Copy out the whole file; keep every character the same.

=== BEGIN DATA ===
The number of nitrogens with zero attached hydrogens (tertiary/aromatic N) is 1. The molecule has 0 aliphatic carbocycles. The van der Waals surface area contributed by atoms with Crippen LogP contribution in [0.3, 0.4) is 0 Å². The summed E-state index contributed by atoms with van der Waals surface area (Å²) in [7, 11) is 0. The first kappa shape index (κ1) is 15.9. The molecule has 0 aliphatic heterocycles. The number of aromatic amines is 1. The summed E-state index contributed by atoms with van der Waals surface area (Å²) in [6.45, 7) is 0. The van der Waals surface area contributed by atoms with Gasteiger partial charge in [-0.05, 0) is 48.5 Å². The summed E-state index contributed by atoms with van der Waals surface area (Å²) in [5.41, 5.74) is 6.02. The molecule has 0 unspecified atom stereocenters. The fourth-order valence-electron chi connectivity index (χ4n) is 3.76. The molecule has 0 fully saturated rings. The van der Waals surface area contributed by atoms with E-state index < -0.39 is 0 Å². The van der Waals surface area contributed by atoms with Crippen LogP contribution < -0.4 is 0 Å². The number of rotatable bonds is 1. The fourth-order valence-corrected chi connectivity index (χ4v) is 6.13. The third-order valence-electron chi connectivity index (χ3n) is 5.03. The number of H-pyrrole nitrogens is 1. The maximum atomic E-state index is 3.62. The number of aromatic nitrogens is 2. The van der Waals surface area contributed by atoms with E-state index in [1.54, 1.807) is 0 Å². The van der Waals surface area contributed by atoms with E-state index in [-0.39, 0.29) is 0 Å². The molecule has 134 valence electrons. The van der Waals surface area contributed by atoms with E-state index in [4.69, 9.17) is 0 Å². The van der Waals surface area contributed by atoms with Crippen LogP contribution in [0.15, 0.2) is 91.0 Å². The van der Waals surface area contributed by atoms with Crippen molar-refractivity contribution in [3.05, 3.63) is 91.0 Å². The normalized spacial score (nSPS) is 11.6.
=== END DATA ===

The number of nitrogens with zero attached hydrogens (tertiary/aromatic N) is 1. The molecule has 0 aliphatic carbocycles. The van der Waals surface area contributed by atoms with Crippen LogP contribution in [0.3, 0.4) is 0 Å². The summed E-state index contributed by atoms with van der Waals surface area (Å²) in [7, 11) is 0. The first kappa shape index (κ1) is 15.9. The molecule has 0 aliphatic heterocycles. The number of aromatic amines is 1. The summed E-state index contributed by atoms with van der Waals surface area (Å²) in [6.45, 7) is 0. The van der Waals surface area contributed by atoms with Gasteiger partial charge in [-0.05, 0) is 48.5 Å². The summed E-state index contributed by atoms with van der Waals surface area (Å²) in [5.41, 5.74) is 6.02. The molecule has 0 unspecified atom stereocenters. The fourth-order valence-electron chi connectivity index (χ4n) is 3.76. The molecule has 0 fully saturated rings. The van der Waals surface area contributed by atoms with E-state index < -0.39 is 0 Å². The van der Waals surface area contributed by atoms with Crippen LogP contribution < -0.4 is 0 Å². The number of rotatable bonds is 1. The fourth-order valence-corrected chi connectivity index (χ4v) is 6.13. The third-order valence-electron chi connectivity index (χ3n) is 5.03. The number of H-pyrrole nitrogens is 1. The maximum atomic E-state index is 3.62. The number of aromatic nitrogens is 2. The van der Waals surface area contributed by atoms with E-state index in [1.54, 1.807) is 0 Å². The van der Waals surface area contributed by atoms with E-state index in [-0.39, 0.29) is 0 Å². The molecule has 134 valence electrons. The van der Waals surface area contributed by atoms with E-state index in [4.69, 9.17) is 0 Å². The van der Waals surface area contributed by atoms with Crippen LogP contribution in [0.15, 0.2) is 91.0 Å². The van der Waals surface area contributed by atoms with Crippen molar-refractivity contribution in [3.05, 3.63) is 91.0 Å². The normalized spacial score (nSPS) is 11.6.